Wow! Scary alright. So glad it turned out alright.
 

aunty dive

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A guy I know from another site put this up.

Posted without comment:

"I have seen some pilot comments on a site that requires a subscription. There is a consensus that this was pilot error. Most agree with me that the proper action is a go-around on the first bounce, but it should be the first bounce. There is an opinion that even if the landing gear had not collapsed, after the second bounce you are committed because too much speed has been lost to make a successful go-around on a short runway. This makes sense. It is better to crash relatively slowly at the end of the runway from a failed landing than to crash really fast from a failed go-around.

Now for the speculation that most likely will be addressed when the preliminary report comes out later this week. There is an opinion that professional pilots are better than this, and it was Junior himself flying the plane. If this was an “instructional” flight, then the passengers become an issue, and it is still an error by the instructional pilot-in-command for not taking immediate action to go around. It is simple to do: The guy yells out “go around” or “my plane” and firewalls the throttles by placing his hands on top of Junior’s which would already be on the throttles."
 

Johali

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A guy I know from another site put this up.

Posted without comment:

"I have seen some pilot comments on a site that requires a subscription. There is a consensus that this was pilot error. Most agree with me that the proper action is a go-around on the first bounce, but it should be the first bounce. There is an opinion that even if the landing gear had not collapsed, after the second bounce you are committed because too much speed has been lost to make a successful go-around on a short runway. This makes sense. It is better to crash relatively slowly at the end of the runway from a failed landing than to crash really fast from a failed go-around.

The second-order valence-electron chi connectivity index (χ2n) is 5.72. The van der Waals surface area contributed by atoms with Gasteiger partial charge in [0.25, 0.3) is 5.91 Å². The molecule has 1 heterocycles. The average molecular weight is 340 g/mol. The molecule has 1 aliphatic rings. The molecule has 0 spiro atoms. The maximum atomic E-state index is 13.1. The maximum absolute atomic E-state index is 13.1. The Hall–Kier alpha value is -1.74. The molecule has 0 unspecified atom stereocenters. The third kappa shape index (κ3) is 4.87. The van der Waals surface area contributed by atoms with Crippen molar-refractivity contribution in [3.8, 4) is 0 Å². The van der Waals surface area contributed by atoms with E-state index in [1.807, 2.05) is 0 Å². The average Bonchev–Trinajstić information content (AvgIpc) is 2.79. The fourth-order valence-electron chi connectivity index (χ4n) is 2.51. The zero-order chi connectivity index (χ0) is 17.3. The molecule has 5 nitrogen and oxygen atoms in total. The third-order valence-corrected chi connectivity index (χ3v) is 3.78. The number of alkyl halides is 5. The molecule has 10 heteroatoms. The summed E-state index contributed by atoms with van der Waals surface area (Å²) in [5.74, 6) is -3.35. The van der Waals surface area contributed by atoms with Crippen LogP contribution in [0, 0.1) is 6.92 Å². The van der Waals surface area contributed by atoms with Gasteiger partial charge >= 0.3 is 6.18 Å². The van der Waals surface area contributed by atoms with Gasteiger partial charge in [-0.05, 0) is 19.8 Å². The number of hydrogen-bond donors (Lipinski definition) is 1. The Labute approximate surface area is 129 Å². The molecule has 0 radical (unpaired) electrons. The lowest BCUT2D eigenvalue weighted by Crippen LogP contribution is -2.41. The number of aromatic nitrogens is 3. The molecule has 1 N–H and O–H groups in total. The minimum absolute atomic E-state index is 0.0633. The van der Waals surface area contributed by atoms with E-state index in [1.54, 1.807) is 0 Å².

Now for the speculation that most likely will be addressed when the preliminary report comes out later this week. There is an opinion that professional pilots are better than this, and it was Junior himself flying the plane. If this was an “instructional” flight, then the passengers become an issue, and it is still an error by the instructional pilot-in-command for not taking immediate action to go around. It is simple to do: The guy yells out “go around” or “my plane” and firewalls the throttles by placing his hands on top of Junior’s which would already be on the throttles."
I'll wait for the official results. Guessing and slander is not my thing.
 

StandOnIt

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I watch this guy a lot. He's a commercial pilot. It's dry, lots of technical information, no conclusions. one thing of note the runway was tight on landing distance

 
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Spotter22

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A guy I know from another site put this up.

Posted without comment:

"I have seen some pilot comments on a site that requires a subscription. There is a consensus that this was pilot error. Most agree with me that the proper action is a go-around on the first bounce, but it should be the first bounce. There is an opinion that even if the landing gear had not collapsed, after the second bounce you are committed because too much speed has been lost to make a successful go-around on a short runway. This makes sense. It is better to crash relatively slowly at the end of the runway from a failed landing than to crash really fast from a failed go-around.